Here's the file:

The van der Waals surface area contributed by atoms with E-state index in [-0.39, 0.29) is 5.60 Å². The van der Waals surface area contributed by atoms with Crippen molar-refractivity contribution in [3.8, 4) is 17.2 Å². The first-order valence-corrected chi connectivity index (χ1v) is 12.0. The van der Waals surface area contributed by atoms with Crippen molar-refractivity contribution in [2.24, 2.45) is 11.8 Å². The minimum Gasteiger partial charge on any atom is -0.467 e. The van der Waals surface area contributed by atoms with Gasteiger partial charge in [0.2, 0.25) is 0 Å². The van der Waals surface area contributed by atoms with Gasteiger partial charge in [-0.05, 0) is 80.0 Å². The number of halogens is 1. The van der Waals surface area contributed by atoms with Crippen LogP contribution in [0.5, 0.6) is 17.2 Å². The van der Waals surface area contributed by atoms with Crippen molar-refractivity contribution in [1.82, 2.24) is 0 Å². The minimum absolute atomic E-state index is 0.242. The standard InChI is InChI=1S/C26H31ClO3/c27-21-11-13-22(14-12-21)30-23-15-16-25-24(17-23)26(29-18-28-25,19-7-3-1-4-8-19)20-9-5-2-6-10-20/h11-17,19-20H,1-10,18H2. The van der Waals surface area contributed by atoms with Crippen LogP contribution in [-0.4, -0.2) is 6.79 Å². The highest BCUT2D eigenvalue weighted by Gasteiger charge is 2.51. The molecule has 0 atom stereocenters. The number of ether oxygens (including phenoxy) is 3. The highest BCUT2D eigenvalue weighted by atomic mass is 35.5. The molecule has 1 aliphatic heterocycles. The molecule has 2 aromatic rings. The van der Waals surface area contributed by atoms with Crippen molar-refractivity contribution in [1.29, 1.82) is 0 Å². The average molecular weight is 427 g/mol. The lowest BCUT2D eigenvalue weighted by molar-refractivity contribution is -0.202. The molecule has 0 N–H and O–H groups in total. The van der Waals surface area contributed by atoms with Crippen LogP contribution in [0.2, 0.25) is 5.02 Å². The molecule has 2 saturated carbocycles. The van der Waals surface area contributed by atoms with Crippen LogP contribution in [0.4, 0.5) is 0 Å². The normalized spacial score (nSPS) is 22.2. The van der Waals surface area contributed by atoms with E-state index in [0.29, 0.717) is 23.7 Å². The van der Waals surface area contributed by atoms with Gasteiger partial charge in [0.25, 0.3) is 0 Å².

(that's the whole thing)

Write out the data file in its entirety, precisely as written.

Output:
The van der Waals surface area contributed by atoms with E-state index in [-0.39, 0.29) is 5.60 Å². The van der Waals surface area contributed by atoms with Crippen molar-refractivity contribution in [3.8, 4) is 17.2 Å². The first-order valence-corrected chi connectivity index (χ1v) is 12.0. The van der Waals surface area contributed by atoms with Crippen molar-refractivity contribution in [2.24, 2.45) is 11.8 Å². The minimum Gasteiger partial charge on any atom is -0.467 e. The van der Waals surface area contributed by atoms with Gasteiger partial charge in [0.2, 0.25) is 0 Å². The van der Waals surface area contributed by atoms with Gasteiger partial charge in [-0.05, 0) is 80.0 Å². The number of halogens is 1. The van der Waals surface area contributed by atoms with Crippen LogP contribution in [0.5, 0.6) is 17.2 Å². The van der Waals surface area contributed by atoms with Crippen molar-refractivity contribution in [1.82, 2.24) is 0 Å². The minimum absolute atomic E-state index is 0.242. The standard InChI is InChI=1S/C26H31ClO3/c27-21-11-13-22(14-12-21)30-23-15-16-25-24(17-23)26(29-18-28-25,19-7-3-1-4-8-19)20-9-5-2-6-10-20/h11-17,19-20H,1-10,18H2. The van der Waals surface area contributed by atoms with Crippen LogP contribution in [-0.4, -0.2) is 6.79 Å². The highest BCUT2D eigenvalue weighted by Gasteiger charge is 2.51. The molecule has 0 atom stereocenters. The number of ether oxygens (including phenoxy) is 3. The highest BCUT2D eigenvalue weighted by atomic mass is 35.5. The molecule has 1 aliphatic heterocycles. The molecule has 2 aromatic rings. The van der Waals surface area contributed by atoms with Crippen molar-refractivity contribution in [1.29, 1.82) is 0 Å². The average molecular weight is 427 g/mol. The lowest BCUT2D eigenvalue weighted by molar-refractivity contribution is -0.202. The molecule has 0 N–H and O–H groups in total. The van der Waals surface area contributed by atoms with Crippen LogP contribution in [0.2, 0.25) is 5.02 Å². The molecule has 2 saturated carbocycles. The van der Waals surface area contributed by atoms with Crippen LogP contribution in [0.4, 0.5) is 0 Å². The normalized spacial score (nSPS) is 22.2. The van der Waals surface area contributed by atoms with E-state index in [0.29, 0.717) is 23.7 Å². The van der Waals surface area contributed by atoms with Gasteiger partial charge in [0.25, 0.3) is 0 Å².